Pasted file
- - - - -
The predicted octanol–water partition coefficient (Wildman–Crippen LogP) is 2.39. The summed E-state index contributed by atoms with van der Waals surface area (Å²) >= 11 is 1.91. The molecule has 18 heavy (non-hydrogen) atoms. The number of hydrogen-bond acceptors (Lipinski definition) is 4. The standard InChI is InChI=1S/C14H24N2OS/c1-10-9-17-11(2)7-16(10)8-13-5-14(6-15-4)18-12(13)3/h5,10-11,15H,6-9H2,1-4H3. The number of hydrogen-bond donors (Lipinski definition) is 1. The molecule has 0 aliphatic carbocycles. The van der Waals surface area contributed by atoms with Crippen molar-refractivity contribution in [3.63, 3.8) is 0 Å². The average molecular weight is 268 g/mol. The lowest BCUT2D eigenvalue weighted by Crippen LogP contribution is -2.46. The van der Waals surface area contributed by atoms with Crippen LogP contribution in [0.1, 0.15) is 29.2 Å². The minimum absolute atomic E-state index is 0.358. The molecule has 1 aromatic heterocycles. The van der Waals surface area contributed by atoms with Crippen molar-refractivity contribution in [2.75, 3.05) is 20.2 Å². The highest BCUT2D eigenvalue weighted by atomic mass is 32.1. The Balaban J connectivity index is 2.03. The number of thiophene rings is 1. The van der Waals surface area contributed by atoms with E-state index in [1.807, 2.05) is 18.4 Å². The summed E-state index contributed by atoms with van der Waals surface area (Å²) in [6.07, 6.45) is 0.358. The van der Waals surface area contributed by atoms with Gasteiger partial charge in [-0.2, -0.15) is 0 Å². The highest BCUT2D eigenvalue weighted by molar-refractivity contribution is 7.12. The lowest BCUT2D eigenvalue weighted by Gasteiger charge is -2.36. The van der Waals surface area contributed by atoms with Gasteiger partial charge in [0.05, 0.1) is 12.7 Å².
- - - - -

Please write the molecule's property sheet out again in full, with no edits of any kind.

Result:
The predicted octanol–water partition coefficient (Wildman–Crippen LogP) is 2.39. The summed E-state index contributed by atoms with van der Waals surface area (Å²) >= 11 is 1.91. The molecule has 18 heavy (non-hydrogen) atoms. The number of hydrogen-bond acceptors (Lipinski definition) is 4. The standard InChI is InChI=1S/C14H24N2OS/c1-10-9-17-11(2)7-16(10)8-13-5-14(6-15-4)18-12(13)3/h5,10-11,15H,6-9H2,1-4H3. The number of hydrogen-bond donors (Lipinski definition) is 1. The molecule has 0 aliphatic carbocycles. The van der Waals surface area contributed by atoms with Crippen molar-refractivity contribution in [3.63, 3.8) is 0 Å². The average molecular weight is 268 g/mol. The lowest BCUT2D eigenvalue weighted by Crippen LogP contribution is -2.46. The van der Waals surface area contributed by atoms with Crippen LogP contribution in [0.1, 0.15) is 29.2 Å². The minimum absolute atomic E-state index is 0.358. The molecule has 1 aromatic heterocycles. The van der Waals surface area contributed by atoms with Crippen molar-refractivity contribution in [2.75, 3.05) is 20.2 Å². The highest BCUT2D eigenvalue weighted by atomic mass is 32.1. The Balaban J connectivity index is 2.03. The number of thiophene rings is 1. The van der Waals surface area contributed by atoms with E-state index in [1.807, 2.05) is 18.4 Å². The summed E-state index contributed by atoms with van der Waals surface area (Å²) in [6.07, 6.45) is 0.358. The van der Waals surface area contributed by atoms with Gasteiger partial charge in [-0.2, -0.15) is 0 Å². The highest BCUT2D eigenvalue weighted by molar-refractivity contribution is 7.12. The lowest BCUT2D eigenvalue weighted by Gasteiger charge is -2.36. The van der Waals surface area contributed by atoms with Gasteiger partial charge in [0.05, 0.1) is 12.7 Å².